Often, when we think of allies we think of others in our circle who can help us by partnering or by doing similar work. Take Coelho’s advice to heart and look for people who are not like you. “The best allies are those who do not think like everyone else,” he writes. “Stay away from those who affirm truths, who criticize those who do not think like them, people who have never once taken a step unless they were sure they would be respected for doing so, and who prefer certainties to doubts.”
Who in your orbit has shown interest in what you are doing – even if they don’t understand it or work in the same field? Those may be perfect people with whom to align and create energy so that you both may hit your target with the arrow.
Source: The Archer by Paulo Coelho, Knopf Publishing, 2020
I’m a big fan of conducting post-event evaluations and reviewing the lessons learned in the process. It’s a good way to document both successes and missteps and can aid immensely in future planning.
It’s also kind of a crap shoot.
Who is to say what strategy was effective? While adding in a certain advertisement for a campaign or an event to raise funds may have produced results, it is difficult to know whether the same impact would have been achieved without that intervention. It seemed important or necessary to do, but it is difficult to assess whether doing something differently would have ultimately altered the outcome.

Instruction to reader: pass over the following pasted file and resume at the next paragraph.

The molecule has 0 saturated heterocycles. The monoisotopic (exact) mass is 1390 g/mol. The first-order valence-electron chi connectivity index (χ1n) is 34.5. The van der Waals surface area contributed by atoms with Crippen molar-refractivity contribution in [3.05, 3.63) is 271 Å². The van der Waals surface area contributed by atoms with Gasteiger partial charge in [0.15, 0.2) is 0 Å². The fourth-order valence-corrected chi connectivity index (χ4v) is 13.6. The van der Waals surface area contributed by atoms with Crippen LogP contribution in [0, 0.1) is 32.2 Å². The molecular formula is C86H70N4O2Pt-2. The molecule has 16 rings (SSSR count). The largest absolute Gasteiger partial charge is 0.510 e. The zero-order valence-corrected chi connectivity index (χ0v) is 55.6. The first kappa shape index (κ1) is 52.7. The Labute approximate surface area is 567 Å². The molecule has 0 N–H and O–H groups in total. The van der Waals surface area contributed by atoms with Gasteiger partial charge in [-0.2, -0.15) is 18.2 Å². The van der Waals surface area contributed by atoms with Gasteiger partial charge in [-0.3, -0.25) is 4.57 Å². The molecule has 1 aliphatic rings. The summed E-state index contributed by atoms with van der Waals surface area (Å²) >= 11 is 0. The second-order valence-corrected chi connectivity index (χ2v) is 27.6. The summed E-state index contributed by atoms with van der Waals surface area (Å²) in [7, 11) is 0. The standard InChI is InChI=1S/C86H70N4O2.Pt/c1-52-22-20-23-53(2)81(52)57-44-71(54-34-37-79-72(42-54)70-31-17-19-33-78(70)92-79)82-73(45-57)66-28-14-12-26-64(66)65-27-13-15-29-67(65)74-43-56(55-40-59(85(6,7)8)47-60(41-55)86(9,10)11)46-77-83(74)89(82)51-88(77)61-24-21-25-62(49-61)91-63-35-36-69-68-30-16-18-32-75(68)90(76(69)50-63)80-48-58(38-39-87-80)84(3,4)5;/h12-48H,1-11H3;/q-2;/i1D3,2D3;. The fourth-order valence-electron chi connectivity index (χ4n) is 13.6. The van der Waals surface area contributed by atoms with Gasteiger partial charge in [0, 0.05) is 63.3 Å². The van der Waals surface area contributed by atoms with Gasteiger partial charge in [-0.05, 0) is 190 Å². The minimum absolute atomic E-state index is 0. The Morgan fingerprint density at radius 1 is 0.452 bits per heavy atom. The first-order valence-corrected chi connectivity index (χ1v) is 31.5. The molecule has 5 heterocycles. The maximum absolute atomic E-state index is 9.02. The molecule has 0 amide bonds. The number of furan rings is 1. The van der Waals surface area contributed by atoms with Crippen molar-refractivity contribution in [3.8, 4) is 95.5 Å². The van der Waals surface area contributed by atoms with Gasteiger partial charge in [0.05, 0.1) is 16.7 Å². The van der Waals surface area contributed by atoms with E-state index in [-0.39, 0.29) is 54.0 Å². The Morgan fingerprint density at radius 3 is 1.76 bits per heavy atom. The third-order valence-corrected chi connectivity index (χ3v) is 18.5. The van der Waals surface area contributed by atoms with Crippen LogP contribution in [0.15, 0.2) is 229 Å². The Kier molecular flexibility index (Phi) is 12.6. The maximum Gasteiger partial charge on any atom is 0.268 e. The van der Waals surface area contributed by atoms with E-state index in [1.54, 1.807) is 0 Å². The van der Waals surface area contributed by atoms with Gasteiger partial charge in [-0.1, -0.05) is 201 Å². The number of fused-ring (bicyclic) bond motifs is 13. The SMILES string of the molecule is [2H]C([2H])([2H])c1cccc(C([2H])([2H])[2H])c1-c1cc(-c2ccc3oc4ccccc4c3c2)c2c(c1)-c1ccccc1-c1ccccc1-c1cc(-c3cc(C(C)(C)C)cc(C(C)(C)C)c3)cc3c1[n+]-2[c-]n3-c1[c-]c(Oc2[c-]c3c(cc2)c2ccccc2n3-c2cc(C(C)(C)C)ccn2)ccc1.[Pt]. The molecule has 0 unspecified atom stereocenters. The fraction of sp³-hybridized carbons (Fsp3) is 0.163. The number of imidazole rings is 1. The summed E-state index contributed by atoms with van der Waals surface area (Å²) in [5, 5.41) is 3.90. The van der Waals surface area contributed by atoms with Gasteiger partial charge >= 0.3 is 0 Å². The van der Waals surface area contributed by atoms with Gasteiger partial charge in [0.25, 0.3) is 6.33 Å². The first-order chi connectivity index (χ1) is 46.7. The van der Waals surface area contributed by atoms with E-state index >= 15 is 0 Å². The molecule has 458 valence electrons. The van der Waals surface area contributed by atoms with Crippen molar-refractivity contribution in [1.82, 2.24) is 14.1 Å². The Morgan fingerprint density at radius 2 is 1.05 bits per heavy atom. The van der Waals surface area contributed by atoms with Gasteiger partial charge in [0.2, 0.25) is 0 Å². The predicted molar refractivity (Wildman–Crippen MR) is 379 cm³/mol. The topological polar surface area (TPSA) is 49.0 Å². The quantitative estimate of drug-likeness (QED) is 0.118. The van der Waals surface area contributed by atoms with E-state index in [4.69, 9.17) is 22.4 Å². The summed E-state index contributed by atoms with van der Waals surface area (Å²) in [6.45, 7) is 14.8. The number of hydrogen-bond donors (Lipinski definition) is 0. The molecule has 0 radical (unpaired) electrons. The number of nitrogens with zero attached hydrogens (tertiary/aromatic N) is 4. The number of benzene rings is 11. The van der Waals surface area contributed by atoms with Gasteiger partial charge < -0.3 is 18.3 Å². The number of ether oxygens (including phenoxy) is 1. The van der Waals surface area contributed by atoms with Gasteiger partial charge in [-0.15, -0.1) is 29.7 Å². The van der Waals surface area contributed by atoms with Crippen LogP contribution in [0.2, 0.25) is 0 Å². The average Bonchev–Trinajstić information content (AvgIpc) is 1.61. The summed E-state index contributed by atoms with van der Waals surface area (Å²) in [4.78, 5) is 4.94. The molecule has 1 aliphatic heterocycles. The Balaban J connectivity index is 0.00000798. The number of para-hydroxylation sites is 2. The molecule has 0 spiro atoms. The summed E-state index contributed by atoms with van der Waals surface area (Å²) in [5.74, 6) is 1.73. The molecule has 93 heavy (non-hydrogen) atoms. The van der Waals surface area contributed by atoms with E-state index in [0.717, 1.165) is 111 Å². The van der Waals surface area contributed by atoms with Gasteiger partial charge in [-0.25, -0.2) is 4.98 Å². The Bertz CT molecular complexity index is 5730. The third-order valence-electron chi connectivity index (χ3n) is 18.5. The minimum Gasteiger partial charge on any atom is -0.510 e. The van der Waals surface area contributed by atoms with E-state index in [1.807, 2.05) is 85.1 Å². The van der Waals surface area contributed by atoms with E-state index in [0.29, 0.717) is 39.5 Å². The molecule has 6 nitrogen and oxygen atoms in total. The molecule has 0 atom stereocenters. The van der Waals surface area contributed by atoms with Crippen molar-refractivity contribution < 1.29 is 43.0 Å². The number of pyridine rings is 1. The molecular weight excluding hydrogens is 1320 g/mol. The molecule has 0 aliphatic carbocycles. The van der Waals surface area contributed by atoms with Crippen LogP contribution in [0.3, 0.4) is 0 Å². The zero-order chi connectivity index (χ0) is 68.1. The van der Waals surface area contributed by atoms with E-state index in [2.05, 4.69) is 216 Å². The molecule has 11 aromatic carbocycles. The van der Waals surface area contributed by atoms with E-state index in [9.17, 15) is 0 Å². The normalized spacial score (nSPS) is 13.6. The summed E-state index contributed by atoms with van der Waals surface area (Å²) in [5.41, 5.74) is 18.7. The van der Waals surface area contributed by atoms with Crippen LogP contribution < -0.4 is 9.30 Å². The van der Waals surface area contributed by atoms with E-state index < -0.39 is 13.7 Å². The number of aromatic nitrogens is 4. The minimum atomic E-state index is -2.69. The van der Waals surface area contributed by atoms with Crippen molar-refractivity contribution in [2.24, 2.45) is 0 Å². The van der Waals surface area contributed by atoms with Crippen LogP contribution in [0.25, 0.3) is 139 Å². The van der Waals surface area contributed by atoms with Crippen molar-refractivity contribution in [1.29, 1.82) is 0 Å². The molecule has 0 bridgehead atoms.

At the turn of the 20th century, marketing pioneer John Wanamaker said: “Half the money I spend on advertising is wasted; the trouble is I don’t know which half.” Modern analytics have given us more data but there is still little clarity on what truly drives people to act – and whether they would have behaved the same way if you did everything or nothing in your strategy.
There is a small window between contentment and complacency; a balancing act between always improving and continually feeling regret for not doing enough. You need to heed the advice of 1980’s rocker Pat Benatar and “hit me with your best shot.” Do what seems valuable, reflect with the benefit of hindsight and your best judgment, and be satisfied with giving your best effort in the next round.
A Pickles comic strip describes a conversation where Opal is afraid she has “But First Syndrome.” She tells Earl: “It’s where I decide to do the laundry, but first I see the dirty dishes so I decide to do them, so I reach for the dish soap, but first I notice the floor needs washing so I go to get the mop…” Earl’s sarcastic reply: “Ahh, I thought it meant you were always walking around backwards.”
If you suffer from “But First Syndrome,” it may feel like you are making as much progress as walking around backwards — you get somewhere, but not where you intended to go. It is easy to be tempted by “but first”, especially when the diversions are legitimate and necessary tasks. But more often than not, the digressions lead you down an unproductive rabbit hole and you never manage to get back to your original intention.